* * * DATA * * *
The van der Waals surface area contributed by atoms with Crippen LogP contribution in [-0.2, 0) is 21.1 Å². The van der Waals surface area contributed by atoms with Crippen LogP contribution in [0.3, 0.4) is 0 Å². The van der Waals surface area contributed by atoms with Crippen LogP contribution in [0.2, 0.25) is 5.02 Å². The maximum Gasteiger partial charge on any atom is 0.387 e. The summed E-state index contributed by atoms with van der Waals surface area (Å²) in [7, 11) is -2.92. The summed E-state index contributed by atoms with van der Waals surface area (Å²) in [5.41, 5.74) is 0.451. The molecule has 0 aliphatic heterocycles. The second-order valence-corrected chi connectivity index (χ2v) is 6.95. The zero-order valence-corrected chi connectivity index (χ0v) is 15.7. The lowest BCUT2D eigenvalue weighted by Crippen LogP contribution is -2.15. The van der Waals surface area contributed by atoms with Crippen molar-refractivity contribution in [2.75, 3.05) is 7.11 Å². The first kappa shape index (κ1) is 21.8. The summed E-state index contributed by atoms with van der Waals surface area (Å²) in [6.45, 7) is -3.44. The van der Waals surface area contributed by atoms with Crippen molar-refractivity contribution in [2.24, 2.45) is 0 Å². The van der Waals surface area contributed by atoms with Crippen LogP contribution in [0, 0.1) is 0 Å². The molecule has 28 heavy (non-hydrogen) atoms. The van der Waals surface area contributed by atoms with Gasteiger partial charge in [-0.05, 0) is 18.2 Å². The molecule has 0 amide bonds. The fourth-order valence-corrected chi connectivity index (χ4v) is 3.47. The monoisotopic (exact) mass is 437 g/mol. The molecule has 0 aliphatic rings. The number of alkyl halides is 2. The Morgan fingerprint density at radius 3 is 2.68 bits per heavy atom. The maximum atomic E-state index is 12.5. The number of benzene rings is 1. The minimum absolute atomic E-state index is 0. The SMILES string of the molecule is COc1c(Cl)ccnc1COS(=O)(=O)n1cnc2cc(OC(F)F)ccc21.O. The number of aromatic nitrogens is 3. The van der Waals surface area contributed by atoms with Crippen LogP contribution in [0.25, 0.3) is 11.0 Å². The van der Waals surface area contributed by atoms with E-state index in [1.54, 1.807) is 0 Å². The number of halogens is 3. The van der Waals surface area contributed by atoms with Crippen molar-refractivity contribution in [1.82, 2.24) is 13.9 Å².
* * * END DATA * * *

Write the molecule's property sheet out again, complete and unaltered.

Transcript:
The van der Waals surface area contributed by atoms with Crippen LogP contribution in [-0.2, 0) is 21.1 Å². The van der Waals surface area contributed by atoms with Crippen LogP contribution in [0.3, 0.4) is 0 Å². The van der Waals surface area contributed by atoms with Crippen LogP contribution in [0.2, 0.25) is 5.02 Å². The maximum Gasteiger partial charge on any atom is 0.387 e. The summed E-state index contributed by atoms with van der Waals surface area (Å²) in [7, 11) is -2.92. The summed E-state index contributed by atoms with van der Waals surface area (Å²) in [5.41, 5.74) is 0.451. The molecule has 0 aliphatic heterocycles. The second-order valence-corrected chi connectivity index (χ2v) is 6.95. The zero-order valence-corrected chi connectivity index (χ0v) is 15.7. The lowest BCUT2D eigenvalue weighted by Crippen LogP contribution is -2.15. The van der Waals surface area contributed by atoms with Crippen molar-refractivity contribution in [2.75, 3.05) is 7.11 Å². The first kappa shape index (κ1) is 21.8. The summed E-state index contributed by atoms with van der Waals surface area (Å²) in [6.45, 7) is -3.44. The van der Waals surface area contributed by atoms with Crippen molar-refractivity contribution in [2.24, 2.45) is 0 Å². The van der Waals surface area contributed by atoms with Crippen LogP contribution in [0, 0.1) is 0 Å². The molecule has 28 heavy (non-hydrogen) atoms. The van der Waals surface area contributed by atoms with Gasteiger partial charge in [-0.05, 0) is 18.2 Å². The molecule has 0 amide bonds. The fourth-order valence-corrected chi connectivity index (χ4v) is 3.47. The monoisotopic (exact) mass is 437 g/mol. The molecule has 0 aliphatic rings. The number of alkyl halides is 2. The Morgan fingerprint density at radius 3 is 2.68 bits per heavy atom. The maximum atomic E-state index is 12.5. The number of benzene rings is 1. The minimum absolute atomic E-state index is 0. The SMILES string of the molecule is COc1c(Cl)ccnc1COS(=O)(=O)n1cnc2cc(OC(F)F)ccc21.O. The number of aromatic nitrogens is 3. The van der Waals surface area contributed by atoms with Crippen LogP contribution in [0.25, 0.3) is 11.0 Å². The van der Waals surface area contributed by atoms with E-state index in [1.54, 1.807) is 0 Å². The number of halogens is 3. The van der Waals surface area contributed by atoms with Crippen molar-refractivity contribution in [1.82, 2.24) is 13.9 Å².